Wav(v)ves

wavvves

It is not often I hear a record I wish I had recorded myself, but when I first heard Wavves’ self-titled debut late last year, I was immediately jealous. It’s not even that Wavves are something truly spectacular or unique; indeed, what makes Wavves so enjoyable is not all that different from what makes Panda Bear so very affecting: simple, catchy melodies vaguely reminiscent of the Beach Boys washed over with an indiscernible, seemingly infinite, impossible mesh — for Panda Bear, of low-end reverb and open space; for Wavves, of terse, trebly lo-fi distortion. And like Panda Bear, what appears — at least, to the unsuspecting and unlearned listener — to be the work of many, is actually the work of one: San Diego native Nathan Williams.

That he named his sophomore record Wavvves (notice the extra ‘v’) is only further testament to the oddly affecting discomfort of his music; and just as one might strain to discern that third ‘ v,’ one may find the search for a melody under the smearing wash of noise irritating, or even impossible: songs irreducible to their melodies. But don’t be discouraged! The greatest joy in listening to Wavves is in finding that simple, poppy, beachy melody and reconstituting the song anew, resounding with the form that was always already beneath it.

And on Wavvves those melodies are stronger than ever; whereas Wavves was mostly concerned with building teeming textures of dense, wallowing melodies — always tottering as if by a tendential lack of cohesion — its follow-up instead refocuses the project, building songs with melodies that would appear to be lifted from your favorite 90′s pop band if it weren’t for that ever-present noise — this time limited, to be fair, if only slightly — steering your focus away.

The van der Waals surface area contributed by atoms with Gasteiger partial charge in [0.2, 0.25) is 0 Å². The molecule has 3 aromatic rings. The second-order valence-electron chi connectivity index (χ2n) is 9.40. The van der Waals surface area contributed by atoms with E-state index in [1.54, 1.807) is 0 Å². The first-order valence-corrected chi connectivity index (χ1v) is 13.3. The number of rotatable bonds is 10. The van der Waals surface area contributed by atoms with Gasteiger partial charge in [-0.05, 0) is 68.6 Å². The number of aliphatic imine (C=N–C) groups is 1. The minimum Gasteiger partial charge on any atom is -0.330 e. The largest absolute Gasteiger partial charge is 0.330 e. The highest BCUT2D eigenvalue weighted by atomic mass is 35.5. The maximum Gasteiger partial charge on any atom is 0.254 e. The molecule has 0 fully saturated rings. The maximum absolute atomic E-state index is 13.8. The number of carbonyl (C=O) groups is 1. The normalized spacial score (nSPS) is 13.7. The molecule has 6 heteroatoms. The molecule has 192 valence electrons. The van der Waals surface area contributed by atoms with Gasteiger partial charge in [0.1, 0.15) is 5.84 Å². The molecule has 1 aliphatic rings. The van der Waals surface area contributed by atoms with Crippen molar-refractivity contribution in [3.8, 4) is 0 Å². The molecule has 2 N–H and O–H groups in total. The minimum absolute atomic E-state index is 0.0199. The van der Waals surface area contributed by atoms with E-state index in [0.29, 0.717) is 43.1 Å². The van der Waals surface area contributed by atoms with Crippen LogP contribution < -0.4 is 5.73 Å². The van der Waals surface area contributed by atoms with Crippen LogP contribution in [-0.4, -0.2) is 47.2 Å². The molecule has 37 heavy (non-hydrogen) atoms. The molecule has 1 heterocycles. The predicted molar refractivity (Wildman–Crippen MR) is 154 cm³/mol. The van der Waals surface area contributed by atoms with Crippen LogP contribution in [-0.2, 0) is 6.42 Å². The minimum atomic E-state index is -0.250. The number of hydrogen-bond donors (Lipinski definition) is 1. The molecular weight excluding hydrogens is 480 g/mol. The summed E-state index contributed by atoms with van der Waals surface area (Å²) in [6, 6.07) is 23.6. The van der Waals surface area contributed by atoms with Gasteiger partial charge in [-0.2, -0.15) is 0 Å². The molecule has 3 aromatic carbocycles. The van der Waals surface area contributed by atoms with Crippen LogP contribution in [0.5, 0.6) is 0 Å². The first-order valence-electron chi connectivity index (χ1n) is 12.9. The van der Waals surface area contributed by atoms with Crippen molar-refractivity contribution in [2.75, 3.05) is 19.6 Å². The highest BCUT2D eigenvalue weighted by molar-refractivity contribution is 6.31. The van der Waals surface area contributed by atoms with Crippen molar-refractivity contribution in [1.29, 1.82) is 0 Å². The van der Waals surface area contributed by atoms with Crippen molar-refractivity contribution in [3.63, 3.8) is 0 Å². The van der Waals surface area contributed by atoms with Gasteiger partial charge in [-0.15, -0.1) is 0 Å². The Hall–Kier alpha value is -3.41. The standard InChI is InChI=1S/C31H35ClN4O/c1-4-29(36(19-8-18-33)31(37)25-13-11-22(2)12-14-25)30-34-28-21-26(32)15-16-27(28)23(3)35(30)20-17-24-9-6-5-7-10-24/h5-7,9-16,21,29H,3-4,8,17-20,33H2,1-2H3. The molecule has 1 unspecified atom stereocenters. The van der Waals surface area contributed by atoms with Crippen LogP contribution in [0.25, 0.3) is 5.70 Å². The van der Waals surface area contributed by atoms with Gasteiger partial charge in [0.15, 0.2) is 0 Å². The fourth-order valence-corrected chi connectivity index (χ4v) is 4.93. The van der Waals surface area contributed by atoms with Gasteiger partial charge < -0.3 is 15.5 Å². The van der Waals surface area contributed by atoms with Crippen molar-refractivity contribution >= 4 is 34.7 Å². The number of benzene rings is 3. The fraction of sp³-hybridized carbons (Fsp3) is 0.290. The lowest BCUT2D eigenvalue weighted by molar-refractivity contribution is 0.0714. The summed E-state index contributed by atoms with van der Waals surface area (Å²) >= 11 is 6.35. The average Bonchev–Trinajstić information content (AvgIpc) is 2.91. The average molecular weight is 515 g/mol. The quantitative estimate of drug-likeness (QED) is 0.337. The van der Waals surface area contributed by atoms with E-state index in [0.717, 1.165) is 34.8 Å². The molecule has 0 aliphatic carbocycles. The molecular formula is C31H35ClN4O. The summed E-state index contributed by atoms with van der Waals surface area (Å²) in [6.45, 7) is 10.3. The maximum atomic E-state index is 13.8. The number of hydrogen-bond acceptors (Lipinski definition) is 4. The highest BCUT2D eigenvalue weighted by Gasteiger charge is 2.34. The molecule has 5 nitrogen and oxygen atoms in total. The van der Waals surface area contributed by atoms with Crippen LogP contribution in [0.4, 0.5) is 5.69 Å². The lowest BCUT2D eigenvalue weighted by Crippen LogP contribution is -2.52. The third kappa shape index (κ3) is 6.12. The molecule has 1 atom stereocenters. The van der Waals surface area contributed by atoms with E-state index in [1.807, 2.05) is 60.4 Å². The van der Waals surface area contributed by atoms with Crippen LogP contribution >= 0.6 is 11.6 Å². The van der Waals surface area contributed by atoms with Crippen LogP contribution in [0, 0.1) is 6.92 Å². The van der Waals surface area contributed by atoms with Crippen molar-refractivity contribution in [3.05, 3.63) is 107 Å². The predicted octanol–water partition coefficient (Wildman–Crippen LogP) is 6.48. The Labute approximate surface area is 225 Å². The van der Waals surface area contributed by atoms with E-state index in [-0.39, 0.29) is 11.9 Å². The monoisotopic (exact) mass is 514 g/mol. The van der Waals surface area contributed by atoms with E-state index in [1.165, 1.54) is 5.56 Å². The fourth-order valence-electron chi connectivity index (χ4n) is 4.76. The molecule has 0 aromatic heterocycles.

Some might argue that what Nathan Williams is doing is something very specific: of a time, of a place, of several distinct points of reference. Some have gone so far as to accord his music a new genre (the silly but not altogether inaccurate terming of ‘beach punk’). Regardless, at this moment, it is exactly what I wish I were recording — but, and perhaps more importantly, exactly what I wish to hear.

Wavvves is released on March 17th on Fat Possum, with a tour beginning Friday night at the Great American Music Hall in San Francisco (he’ll reach Dossier territory February 6th, when he plays the Market Hotel in Brooklyn).  Click here to read Nathan Williams’ blog, and here to listen to a few of his songs.

One Comment

  1. Posted January 22, 2009 at 11:32 pm | Permalink

    yes, baby nate is a genius.

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